When Bella was born, (we bred her ourselves) I had to remind my daughter that Bella wasn't a play toy, but that didn't stop my daughter. From the first week after birth, I would find my daughter constantly watching her, touching her, and on occasion hiding Bella in her pocket. (She loved to call the puppies pocket puppies.) As soon as the puppies had their eyes open and wandering the pen, we started potty training them. Every fifteen minutes to a half an hour we would round up the puppies and take them outside. Treats would be given to those that “potty or pooh” outside. If an offending accident happened, we would gently scold the puppy, telling it “No Bad!”; then taking the pooh outside with the pup, we would show the puppy the proper place to go. It takes lots of consistency, patience, and watching for the signs to potty train your puppy/dog. (Remember, if you teach your dog to potty in the house - on a pad or potty patch – they will think it is ok to always go in the house. It is better to teach them to go outside to avoid confusion.)
Mental stimulation also helps to keep a happy dog. Since we had eight dogs at one time, (and they all knew my husband was a sucker for feeding them human food) it was time to train them patience and no begging. My husband would line them up in a row telling them to sit. He would hold up a treat making sure none of them moved. Then he would single one of them out and give them the treat. He would continue to do this to show them he was the alpha and it was their job to be patient and listen. (My kids and I would watch trying not to giggle while he did this. It was too cute to watch these little fur balls not pounce on him. They looked like little cotton balls with tails wagging in excitement.)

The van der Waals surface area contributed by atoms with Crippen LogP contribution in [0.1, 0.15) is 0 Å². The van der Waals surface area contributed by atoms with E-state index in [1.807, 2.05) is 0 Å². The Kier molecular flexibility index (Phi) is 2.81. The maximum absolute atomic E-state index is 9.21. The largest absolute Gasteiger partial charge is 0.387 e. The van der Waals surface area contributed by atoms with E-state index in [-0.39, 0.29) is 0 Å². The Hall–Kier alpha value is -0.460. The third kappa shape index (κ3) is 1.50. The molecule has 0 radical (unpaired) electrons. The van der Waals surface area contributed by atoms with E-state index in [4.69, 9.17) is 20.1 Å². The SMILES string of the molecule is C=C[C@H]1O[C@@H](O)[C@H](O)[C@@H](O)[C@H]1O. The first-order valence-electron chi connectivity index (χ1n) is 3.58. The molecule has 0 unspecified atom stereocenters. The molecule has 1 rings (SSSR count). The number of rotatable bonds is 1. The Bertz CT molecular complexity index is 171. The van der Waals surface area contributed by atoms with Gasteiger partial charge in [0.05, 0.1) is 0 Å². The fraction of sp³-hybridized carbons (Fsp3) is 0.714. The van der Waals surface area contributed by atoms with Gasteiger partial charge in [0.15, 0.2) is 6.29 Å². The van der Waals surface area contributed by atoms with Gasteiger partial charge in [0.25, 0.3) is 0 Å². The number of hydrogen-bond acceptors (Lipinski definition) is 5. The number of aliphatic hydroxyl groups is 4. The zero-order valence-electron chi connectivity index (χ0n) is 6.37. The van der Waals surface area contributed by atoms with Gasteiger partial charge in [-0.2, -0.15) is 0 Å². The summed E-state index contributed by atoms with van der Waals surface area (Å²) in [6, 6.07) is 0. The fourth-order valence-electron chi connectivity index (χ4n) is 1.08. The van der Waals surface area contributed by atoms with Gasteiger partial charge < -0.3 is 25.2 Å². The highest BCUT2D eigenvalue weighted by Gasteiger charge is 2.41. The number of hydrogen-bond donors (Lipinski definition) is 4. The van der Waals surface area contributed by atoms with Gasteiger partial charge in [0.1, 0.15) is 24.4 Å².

Once the patience was established, it was time to teach them to fetch toys, sticks, bowls, and anything else that my husband thought of. He used the same tactics, making them line up, singling one to get the item, then rewarding them for a job well done. (Since these dogs possess amazingly intelligent, it didn't take long for them to learn things. They also have a surprising memory.)
One thing to keep in mind while training your little ball of fur...if they are let out without a leash, a fenced in yard, or put on a chain (in other words...to roam free) they will have no problem taking off like a rocket to chase something, while laughing at you. They will show their rebellious streak by sitting in the grass laughing at you until they realize you mean business. (Trust me, you will know they are laughing by their black lips pulled back in a smile, tongue slightly showing, and the glint in their eye.) If you train your pup to play at the same time every day (this includes walking) and you mess up their schedule, they will be sure to remind you by a simple mess or demanding attention.
Some people prefer to train their dogs to a crate, which is very helpful for those that are working all day. But, remember that your dog needs attention just like your child.
I recommend using a doggy life jacket while boating or at the lake. Mine didn't like water at first, then surprised us by diving off the boat unexpectedly. Where most dogs don't need a jacket in the winter, mine does. She was the only one in her litter that hates snow. (These stubborn dogs may refuse to go to the bathroom in snow. Don't be surprised if that happens. Just reinforce the alpha, watch for signs, and remind them of the treat.)
Hopefully these tips will help you with your little bundle of fluff.
Food for thought: I didn't write this hub to promote puppy mills, nor am I a breeder that sells puppies for the purpose of money.